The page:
Beechwood is nicely in the middle, as are Maple and Teak.
What you get with those woods is a combination of hardness without being hard enough to blunt a knife every time it is used, as you get with glass or metal.
Bamboo is a fast-growing grass and is very inexpensive in comparison with the other woods. However, there have been complaints from users about the hardness of the wood and that knives become blunt very quickly when used on Bamboo.
What about non-slip cutting boards?
A heavy cutting board will generally stay in place in use and if you are using a light, thin board, it is best to put a damp dishcloth underneath to keep it from moving.
Check out Todd Alan Woodcraft boards (produced in the USA) for well-constructed, beautiful boards for Cutting, Charcuterie or Serving boards.
Wooden chopping boards Care
Before you do all your home meat preparation have everything you need to hand so you are not opening drawers and cupboards with “meaty” hands. After you have done your prep and put the dish in the oven or on the hob to cook, do your washing up immediately.
Wooden cutting boards should never be put into a dishwasher. The same goes for wooden handled knives. The hot water in a dishwasher expands the wood and eventually, you will get cracking and the woods positive properties will all have degraded.
If a board is heavily stained use salt and lemon juice to clean it.
How to sanitize a wood cutting board
- Hot water and detergent are essential for washing down work surfaces and utensils, then dry with a clean dish towel before storing them. Use hot, soapy water to remove the bulk of the detritus.
- If you use a wooden board for cutting meat, scrub it with a stiff bristled brush in hot water with a detergent. Then rub it dry with a clean cloth and leave it to air dry completely.
- If it is particularly bloody or covered in grease, wipe it off with kitchen paper and use a paste of salt and lemon juice to scrub it down. Then follow the soapy water washing process as above.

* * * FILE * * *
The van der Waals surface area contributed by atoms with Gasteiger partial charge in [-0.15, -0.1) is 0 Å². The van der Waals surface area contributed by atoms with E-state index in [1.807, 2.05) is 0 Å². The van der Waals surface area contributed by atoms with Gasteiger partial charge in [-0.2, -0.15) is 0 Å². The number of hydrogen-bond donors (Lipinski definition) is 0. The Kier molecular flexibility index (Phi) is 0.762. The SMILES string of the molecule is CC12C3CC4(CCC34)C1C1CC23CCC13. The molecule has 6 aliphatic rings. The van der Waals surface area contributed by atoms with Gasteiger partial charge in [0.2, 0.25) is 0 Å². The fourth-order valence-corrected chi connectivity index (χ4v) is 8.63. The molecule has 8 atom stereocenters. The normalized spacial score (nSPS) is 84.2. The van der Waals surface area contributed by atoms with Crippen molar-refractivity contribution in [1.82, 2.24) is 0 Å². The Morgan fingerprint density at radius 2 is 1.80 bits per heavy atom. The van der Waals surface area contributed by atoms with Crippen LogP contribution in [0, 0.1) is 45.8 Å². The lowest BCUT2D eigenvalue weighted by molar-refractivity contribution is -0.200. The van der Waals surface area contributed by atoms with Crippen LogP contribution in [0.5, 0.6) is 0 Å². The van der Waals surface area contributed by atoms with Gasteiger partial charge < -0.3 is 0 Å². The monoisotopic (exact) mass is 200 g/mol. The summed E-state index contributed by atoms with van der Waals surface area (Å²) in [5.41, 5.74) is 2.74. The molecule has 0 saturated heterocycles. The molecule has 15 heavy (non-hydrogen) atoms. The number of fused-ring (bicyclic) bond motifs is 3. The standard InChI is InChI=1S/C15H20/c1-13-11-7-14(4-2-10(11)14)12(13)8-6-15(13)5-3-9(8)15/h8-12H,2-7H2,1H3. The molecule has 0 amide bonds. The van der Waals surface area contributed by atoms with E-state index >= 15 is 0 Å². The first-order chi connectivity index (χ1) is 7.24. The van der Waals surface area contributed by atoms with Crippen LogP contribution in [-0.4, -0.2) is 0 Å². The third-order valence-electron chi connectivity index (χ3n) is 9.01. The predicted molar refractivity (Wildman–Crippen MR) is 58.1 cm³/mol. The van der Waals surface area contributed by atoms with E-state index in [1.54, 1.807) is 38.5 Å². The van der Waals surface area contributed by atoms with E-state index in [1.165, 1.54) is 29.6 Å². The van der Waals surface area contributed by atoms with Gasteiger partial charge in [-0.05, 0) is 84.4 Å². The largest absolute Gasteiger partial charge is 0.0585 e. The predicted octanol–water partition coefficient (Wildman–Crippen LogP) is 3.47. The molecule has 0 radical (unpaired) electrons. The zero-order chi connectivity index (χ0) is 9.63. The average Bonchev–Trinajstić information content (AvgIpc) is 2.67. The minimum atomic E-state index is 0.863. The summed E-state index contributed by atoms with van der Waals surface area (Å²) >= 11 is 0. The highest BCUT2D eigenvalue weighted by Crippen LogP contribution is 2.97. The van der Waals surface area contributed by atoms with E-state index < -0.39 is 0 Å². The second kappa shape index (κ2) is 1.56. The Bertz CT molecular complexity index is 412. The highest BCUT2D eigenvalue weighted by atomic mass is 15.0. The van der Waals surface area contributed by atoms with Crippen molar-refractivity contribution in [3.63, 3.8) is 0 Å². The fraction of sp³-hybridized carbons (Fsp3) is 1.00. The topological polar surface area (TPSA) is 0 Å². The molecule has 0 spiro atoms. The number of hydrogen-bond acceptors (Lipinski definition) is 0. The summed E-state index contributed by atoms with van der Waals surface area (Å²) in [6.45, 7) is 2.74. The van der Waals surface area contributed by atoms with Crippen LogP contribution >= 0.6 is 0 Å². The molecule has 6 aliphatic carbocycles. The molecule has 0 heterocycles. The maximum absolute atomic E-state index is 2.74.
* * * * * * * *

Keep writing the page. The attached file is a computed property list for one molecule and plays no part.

- Every so often, sand down the wooden board to a smooth finish. If it starts to crack after using it for a long time, replace it.
- If you have a butcher’s block in your kitchen, use a block brush to scrape off the top surface. This is by far the best method.
- Use a sanitiser, like Milton, in water to wash the block down after scraping. Don’t over wet it and, you will get many years from a good wooden block if you look after it properly
What type of oils are safe to use on your cutting board?
There are many conflicting theories about which oil to season your wooden cutting board with and some of them sound downright dangerous to me. The point of using wood like Beech or Maple is that the antiseptic properties of the wood act as protection. If you are oiling and waxing your wooden board you are preventing the wood’s natural properties from working. Wash and dry well after every use is my simple advice.
Don’t use plastic!
After more than 40 years using butchers block chopping boards and wooden cutting boards, I remain convinced the wood beats plastic every time. Buy wooden cutting boards over the plastic variety every time if you want a safe and healthy kitchen.